Eight months after he disappeared from a mountain bike trip that may have been interrupted by a snowstorm, Andrew Sewell's body was found Sunday by search teams canvassing an area above Echo Summit, authorities said.
At 12:50 p.m. a mountain bike and backpack containing Sewell's driver's license was found about 250 yards from the microwave tower at the top of Scout Peak, which has an elevation of 8,600 feet.
Human remains consisting only of "long bones" and torn clothes were found yards away from the backpack and bicycle, according to El Dorado County sheriff's Deputy Mike Sukau, a search and rescue leader.
Nine bones were found in all, with a few located at the bike and others scattered in a 100-yard radius, said sheriff's Detective Greg Almos, another head of the search team.
Authorities are unsure how the 59-year-old from Rio Vista died. Sukau said the bicycle's fork was bent, possibly indicating a crash or nothing more than the heavy winter snowload.
Although authorities believe the remains are Sewell's, the bones will be DNA-tested for verification.
The backpack contained little, if anything, for survival: a flashlight, wallet, medication and a bike repair kit.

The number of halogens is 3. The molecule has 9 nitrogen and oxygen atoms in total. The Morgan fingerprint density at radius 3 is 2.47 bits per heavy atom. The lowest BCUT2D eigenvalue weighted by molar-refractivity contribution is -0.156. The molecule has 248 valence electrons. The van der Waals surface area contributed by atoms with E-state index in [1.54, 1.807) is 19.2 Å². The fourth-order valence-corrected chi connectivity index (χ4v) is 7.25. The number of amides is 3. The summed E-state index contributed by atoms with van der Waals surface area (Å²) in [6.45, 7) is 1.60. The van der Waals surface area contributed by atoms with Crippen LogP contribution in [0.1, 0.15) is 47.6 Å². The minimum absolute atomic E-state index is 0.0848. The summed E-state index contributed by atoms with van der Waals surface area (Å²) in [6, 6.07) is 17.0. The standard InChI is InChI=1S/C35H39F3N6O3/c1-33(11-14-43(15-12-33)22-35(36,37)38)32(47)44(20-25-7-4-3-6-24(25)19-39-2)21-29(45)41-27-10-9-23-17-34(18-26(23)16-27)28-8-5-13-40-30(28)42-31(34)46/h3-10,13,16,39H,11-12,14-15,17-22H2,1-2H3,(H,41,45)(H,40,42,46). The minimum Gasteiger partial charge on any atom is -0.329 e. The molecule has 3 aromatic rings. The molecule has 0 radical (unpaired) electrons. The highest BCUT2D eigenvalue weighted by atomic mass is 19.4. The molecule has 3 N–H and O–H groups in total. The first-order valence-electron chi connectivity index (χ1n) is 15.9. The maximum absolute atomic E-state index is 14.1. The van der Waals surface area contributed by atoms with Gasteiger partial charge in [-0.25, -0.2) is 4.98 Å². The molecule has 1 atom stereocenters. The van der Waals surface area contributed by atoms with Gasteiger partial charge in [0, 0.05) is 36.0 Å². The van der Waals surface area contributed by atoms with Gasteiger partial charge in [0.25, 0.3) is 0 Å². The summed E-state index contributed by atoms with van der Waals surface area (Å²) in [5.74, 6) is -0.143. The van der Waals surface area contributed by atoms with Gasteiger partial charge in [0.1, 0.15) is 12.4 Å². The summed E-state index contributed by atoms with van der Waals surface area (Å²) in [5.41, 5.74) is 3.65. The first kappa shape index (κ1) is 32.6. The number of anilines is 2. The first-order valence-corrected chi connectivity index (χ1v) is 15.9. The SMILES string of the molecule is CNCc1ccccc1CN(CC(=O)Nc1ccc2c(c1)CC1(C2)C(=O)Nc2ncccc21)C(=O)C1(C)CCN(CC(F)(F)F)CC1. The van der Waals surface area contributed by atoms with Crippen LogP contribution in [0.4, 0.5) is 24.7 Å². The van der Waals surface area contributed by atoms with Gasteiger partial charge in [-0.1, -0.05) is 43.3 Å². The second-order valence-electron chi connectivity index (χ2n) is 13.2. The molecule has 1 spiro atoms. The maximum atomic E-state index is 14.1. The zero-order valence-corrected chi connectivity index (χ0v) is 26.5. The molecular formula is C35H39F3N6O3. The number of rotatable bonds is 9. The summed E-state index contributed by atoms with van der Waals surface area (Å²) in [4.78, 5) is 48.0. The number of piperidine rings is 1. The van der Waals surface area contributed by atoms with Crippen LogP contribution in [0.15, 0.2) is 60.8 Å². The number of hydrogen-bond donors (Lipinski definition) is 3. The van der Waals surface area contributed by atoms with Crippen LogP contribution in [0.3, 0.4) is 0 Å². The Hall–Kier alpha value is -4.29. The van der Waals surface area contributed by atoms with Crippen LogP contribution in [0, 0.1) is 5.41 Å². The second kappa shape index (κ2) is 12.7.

Sukau said the search, which began around 7 a.m., was planned for a day when resources would be available and the snowpack melted at high elevation. Patches of snow were spotted near the remains, he said.
The search involved 35 volunteers, two helicopters from CalSTAR and California Highway Patrol, dog teams, foot teams and off-road teams, according to Sukau.
Sewell vanished Oct. 17 when he left his Ford Aerostar at Little Norway for a mountain bike trip. The van was found buried under so much snow that a Caltrans plow had to be called upon to free the vehicle.
Three to 4 feet of snow dropped before El Dorado County Sheriff's Department received notice of Sewell being overdue from his trip.
The same blizzard stranded nearly two dozen hikers and climbers across Northern California in October, including two Japanese climbers killed on Yosemite National Park's El Capitan, The Associated Press reported.
When the van was turned on, the wipers were on low, perhaps indicating the weather was turning when Sewell began his trip.
Two helicopters, 25 people, a snowmobile and dog team were used in a search days after Sewell disappeared. Sukau said the area where the remains were found was covered in the initial search but were likely missed because of the snow.
"It was a difficult search because we didn't have any route plans for him," Sukau said. "We just had where his van was."